Being part of the American and Latino cultures, Latinos are bombarded with messages that further exacerbate and perpetuate our obesity and diabetes epidemic. As Latinos, we’ve bought into the cultural myth that being “hermoso” and embracing our “curvas peligrosos” is ideal. From our abuelitas to our mothers, it is pervasive in Latino culture to see all food as good and nourishing when in reality sometimes nourishment is confused with rich, indulging food. On the other hand, American culture, which tends to generally operate in extremes, is promoting messages of unhealthy lifestyles under the guise of body confidence, body acceptance, and glamorizing plus size women. The politically incorrect truth is that modern day feminists and mainstream media have tacitly made being fat equivalent to empowerment which is dangerous to girls and women of all colors but especially to Latinos since we are such a highly connected culture that over-indexes in media consumption which heightens the constant exposure to such dangerous messages. I don’t believe that “embracing your curves” should mean being comfortable at an unhealthy weight. I don’t believe that strong women are those that remain comfortable at unhealthy weights and resist the pressure to conform to society’s unrealistic standards but those who are not only brutally honest with themselves about their health (notice I didn’t say weight because I believe in being healthy above anything and everything) but who also develop the resolve to do something about it. A strong woman is one who takes her health into her hands and only seeks validation from the woman staring back at her in the mirror, goes against what is easy, and gets healthy for herself because she wants to be the best, most healthy versions of herself. It takes strength not to maintain the status quo of an unhealthy lifestyle but to break it and continuously work towards creating new, healthy habits. The politically incorrect truth is that a majority of the body image messages bombarding our youth encourages them to get comfortable with unhealthy habits, which frankly is too easy and characteristic of the weak and the undisciplined. Mainstream media should disperse messages that empower girls and women with tools to lift themselves out of unhealthy habits that are robbing them of their future and health.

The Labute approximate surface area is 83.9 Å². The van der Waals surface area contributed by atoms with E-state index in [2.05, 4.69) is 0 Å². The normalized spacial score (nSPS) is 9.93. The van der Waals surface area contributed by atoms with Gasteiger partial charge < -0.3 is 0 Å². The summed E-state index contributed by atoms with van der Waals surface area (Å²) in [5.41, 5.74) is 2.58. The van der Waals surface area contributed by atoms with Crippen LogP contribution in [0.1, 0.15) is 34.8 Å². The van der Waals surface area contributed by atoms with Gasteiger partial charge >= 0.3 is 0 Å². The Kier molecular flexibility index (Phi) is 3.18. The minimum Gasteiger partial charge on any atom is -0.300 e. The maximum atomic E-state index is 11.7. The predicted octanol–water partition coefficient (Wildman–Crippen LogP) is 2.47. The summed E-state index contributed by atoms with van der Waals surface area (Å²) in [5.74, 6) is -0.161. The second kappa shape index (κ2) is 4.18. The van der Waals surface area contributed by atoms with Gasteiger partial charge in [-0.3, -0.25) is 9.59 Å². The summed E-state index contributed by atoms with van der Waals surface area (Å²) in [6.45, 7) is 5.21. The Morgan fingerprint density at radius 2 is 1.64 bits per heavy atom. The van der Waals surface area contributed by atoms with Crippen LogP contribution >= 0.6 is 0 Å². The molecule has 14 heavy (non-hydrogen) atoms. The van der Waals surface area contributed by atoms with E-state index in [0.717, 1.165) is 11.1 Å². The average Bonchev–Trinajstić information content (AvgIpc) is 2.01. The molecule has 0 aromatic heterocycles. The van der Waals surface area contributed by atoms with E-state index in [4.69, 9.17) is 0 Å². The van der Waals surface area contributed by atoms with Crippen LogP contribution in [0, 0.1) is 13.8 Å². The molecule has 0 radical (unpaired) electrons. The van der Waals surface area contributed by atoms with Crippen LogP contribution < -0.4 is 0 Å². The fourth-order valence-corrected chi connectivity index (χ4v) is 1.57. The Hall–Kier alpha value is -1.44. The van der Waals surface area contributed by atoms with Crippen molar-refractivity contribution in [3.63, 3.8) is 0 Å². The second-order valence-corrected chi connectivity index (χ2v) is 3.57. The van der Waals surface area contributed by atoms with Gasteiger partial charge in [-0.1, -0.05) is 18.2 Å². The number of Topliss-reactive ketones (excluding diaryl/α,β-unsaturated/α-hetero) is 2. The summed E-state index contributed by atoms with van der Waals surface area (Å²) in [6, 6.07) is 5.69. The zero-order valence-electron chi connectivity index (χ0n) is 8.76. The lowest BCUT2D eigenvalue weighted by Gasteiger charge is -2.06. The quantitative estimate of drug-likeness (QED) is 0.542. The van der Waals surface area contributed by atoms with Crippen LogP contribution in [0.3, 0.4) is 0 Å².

I understand that being overweight or obese could be caused by many reasons such as a food addiction, medicating with food to mask trauma or emotions, or medical conditions such as PCOS or hormonal imbalances. I am not so cruel or insensitive to equate being overweight or obesity with laziness. What I am saying is that if mainstream media and those with influential platforms send messages to embrace your curves and to embrace an unhealthy body riddled with medical and emotional/mental problems that go unacknowledged then one allows the underlying cause of obesity or overweight to gain a deeper foothold and go unresolved and control you. Allowing unhealthy habits to control someone isn’t empowering but taking control of your health, the underlying causes of weight gain, and changing day by day to overcome self is the better message mainstream media should send; it’s the harder message but one that will be worthwhile in the long run and can combat our diabetes and obesity epidemic across cultural lines.

It’s not simply enough to send a different message but we have to redefine health to include a more holistic approach where by  mental and spiritual aspects are also taken into account which I will further address in part two of this topic.

Sources:

¹http://www.who.int/diabetes/global-report/en/

²http://www.cdc.gov/diabetes/data/statistics/2014statisticsreport.html

³http://www.cdc.gov/features/hispanichealth/

⁴http://www.cdc.gov/obesity/data/adult.html

⁵http://www.cdc.gov/nchs/data/databriefs/db219.htm